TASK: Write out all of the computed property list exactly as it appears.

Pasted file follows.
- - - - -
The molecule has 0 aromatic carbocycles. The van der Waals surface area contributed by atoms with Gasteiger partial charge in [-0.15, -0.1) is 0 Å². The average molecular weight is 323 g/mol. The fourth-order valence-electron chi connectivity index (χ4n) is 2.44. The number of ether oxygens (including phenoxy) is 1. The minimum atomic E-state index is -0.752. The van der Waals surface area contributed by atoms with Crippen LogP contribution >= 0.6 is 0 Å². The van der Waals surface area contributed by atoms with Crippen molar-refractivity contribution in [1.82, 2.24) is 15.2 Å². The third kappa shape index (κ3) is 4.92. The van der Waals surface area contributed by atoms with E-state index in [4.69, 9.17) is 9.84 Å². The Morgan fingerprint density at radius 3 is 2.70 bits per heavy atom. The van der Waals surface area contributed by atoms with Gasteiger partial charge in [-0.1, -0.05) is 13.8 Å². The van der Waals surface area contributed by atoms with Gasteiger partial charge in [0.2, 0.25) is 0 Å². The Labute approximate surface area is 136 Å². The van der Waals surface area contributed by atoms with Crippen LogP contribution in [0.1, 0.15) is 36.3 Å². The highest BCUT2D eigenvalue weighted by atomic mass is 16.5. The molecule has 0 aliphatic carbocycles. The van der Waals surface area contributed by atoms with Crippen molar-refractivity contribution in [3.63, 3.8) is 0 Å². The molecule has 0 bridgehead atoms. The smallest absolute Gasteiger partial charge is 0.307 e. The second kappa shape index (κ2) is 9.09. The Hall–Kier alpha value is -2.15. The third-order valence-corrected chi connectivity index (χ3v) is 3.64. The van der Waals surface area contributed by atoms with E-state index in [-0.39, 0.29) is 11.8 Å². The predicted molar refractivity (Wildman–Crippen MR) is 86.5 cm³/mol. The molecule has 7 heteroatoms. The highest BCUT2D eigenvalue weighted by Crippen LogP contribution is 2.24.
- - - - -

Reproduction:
The molecule has 0 aromatic carbocycles. The van der Waals surface area contributed by atoms with Gasteiger partial charge in [-0.15, -0.1) is 0 Å². The average molecular weight is 323 g/mol. The fourth-order valence-electron chi connectivity index (χ4n) is 2.44. The number of ether oxygens (including phenoxy) is 1. The minimum atomic E-state index is -0.752. The van der Waals surface area contributed by atoms with Crippen LogP contribution >= 0.6 is 0 Å². The van der Waals surface area contributed by atoms with Crippen molar-refractivity contribution in [1.82, 2.24) is 15.2 Å². The third kappa shape index (κ3) is 4.92. The van der Waals surface area contributed by atoms with E-state index in [4.69, 9.17) is 9.84 Å². The Morgan fingerprint density at radius 3 is 2.70 bits per heavy atom. The van der Waals surface area contributed by atoms with Gasteiger partial charge in [-0.1, -0.05) is 13.8 Å². The van der Waals surface area contributed by atoms with Gasteiger partial charge in [0.2, 0.25) is 0 Å². The Labute approximate surface area is 136 Å². The van der Waals surface area contributed by atoms with Crippen LogP contribution in [0.1, 0.15) is 36.3 Å². The highest BCUT2D eigenvalue weighted by atomic mass is 16.5. The molecule has 0 aliphatic carbocycles. The van der Waals surface area contributed by atoms with Crippen molar-refractivity contribution in [3.63, 3.8) is 0 Å². The molecule has 0 bridgehead atoms. The smallest absolute Gasteiger partial charge is 0.307 e. The second kappa shape index (κ2) is 9.09. The Hall–Kier alpha value is -2.15. The third-order valence-corrected chi connectivity index (χ3v) is 3.64. The van der Waals surface area contributed by atoms with E-state index in [-0.39, 0.29) is 11.8 Å². The predicted molar refractivity (Wildman–Crippen MR) is 86.5 cm³/mol. The molecule has 7 heteroatoms. The highest BCUT2D eigenvalue weighted by Crippen LogP contribution is 2.24.